3. postalAttributeSet contains a set of five attributes which describe how the person may be contacted via the postal service. The individual attributes are physicalDeliveryOfficeName, postalAddress, postalCode, postOfficeBox, and streetAddress.
  4. telecommunicationsAttributeSet comprises facsimileTelephoneNumber, internationalISDNNumber, telephoneNumber, teletexTerminalIdentifier, telexNumber, preferredDeliveryMethod, destinationIndicator, registeredAddress and x121Address, most of which are self explanatory.
  5. title holds the person's title. If the person has more than one title, then the attribute may have multiple values.

6.7 Person                                                             6.5 Person

The Person object class is used to define entries representing people generically.
'88 Macro notation 

::= {objectClass 6} 

'93 Information Object notation 

person OBJECT-CLASS ::= { 
ID {id-oc-person} } 


6.8 Organizational Person                                 6.6 Organizational Person

The Organizational Person object class is used to define entries representing people employed by, or in some other important way associated with, an organisation.
'88 Macro notation 

organizationalPerson OBJECT - CLASS 
::= {objectClass 7} 

'93 Information Object notation 

organizationalPerson OBJECT-CLASS ::= { 
ID {id-oc-organizationalPerson} } 

Fig. 3.14 The definitions of the Person and Organisational Person object classes.

Note that the use of attribute sets is purely a notation convenience, so that common sets of attributes may be grouped together. Then the same set of attribute types can be easily introduced into several different object class definitions by a single line of text, rather than having to repeat the whole set each time. Attribute sets are not visible in the Directory service or protocol.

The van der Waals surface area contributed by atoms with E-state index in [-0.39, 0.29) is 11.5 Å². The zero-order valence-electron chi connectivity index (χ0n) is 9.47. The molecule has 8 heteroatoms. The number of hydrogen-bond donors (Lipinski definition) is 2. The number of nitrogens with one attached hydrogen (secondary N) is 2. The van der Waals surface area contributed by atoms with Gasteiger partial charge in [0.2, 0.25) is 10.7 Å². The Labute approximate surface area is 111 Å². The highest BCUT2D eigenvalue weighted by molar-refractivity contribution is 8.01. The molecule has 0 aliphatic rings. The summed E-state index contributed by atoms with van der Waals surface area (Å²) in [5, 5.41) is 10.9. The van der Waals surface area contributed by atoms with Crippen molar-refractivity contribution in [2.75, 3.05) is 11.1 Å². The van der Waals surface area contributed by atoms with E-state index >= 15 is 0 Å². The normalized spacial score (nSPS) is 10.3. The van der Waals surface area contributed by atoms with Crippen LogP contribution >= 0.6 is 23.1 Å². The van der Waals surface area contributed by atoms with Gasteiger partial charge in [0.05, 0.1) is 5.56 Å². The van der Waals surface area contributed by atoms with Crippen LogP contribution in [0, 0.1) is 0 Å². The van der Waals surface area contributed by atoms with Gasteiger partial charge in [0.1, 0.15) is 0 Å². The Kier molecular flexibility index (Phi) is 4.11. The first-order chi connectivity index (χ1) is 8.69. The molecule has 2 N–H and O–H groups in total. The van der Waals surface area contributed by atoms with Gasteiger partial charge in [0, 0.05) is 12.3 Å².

Finally, the object identifier 2 5 6 7 is assigned to the organisational person object class.

3.5.6 The Standardised Object Classes

Table 3.3 lists all of the object classes that are defined in the '88 and '93 editions of the Standard. (The '93 Standard also defines some object classes for controlling subentries, see § 3.12). Note that this is meant to be a commonly usable subset of object classes, and organisations will be expected to create their own as the need arises.

Note that none of the object classes are allowed to contain collective attributes in their lists of mandatory and optional attribute types. Only normal user attributes can be placed there. Collective attributes are sanctioned for an entry via the DIT content rule for the entry (§ 3.8.1).

Table 3.3 The object classes defined in the Standard

Selected Object Classes
Standard Object Class Used to Characterise 
Top All DIT entries 
Alias Alias entries 
Country Country entries 
Locality Locality entries such as: State, Region, County or Department 
Organization  Organisation entries 
Organizational Unit   Organisational unit entries such as: Division, Unit or Department 
Person Generic properties of people's entries 
Organizational Person Entries for people within their organisation
Organizational Role   Role entries such as: Chairman, Managing Director, or Vice President 
Group of Names Entries which hold a list of names such as: mailing lists, team membership, or committee members 
Residential Person Entries for residential people
Application Process Entries for application processes
Application Entity Entries for application entities
DSA Entries for DSAs 
Device  Entries for physical devices such as: modems and line printers 
Strong Authentication User  Entries which can strongly authenticate each other such as: DSAs and organisational people 
Certification Authority  Entries for certification authorities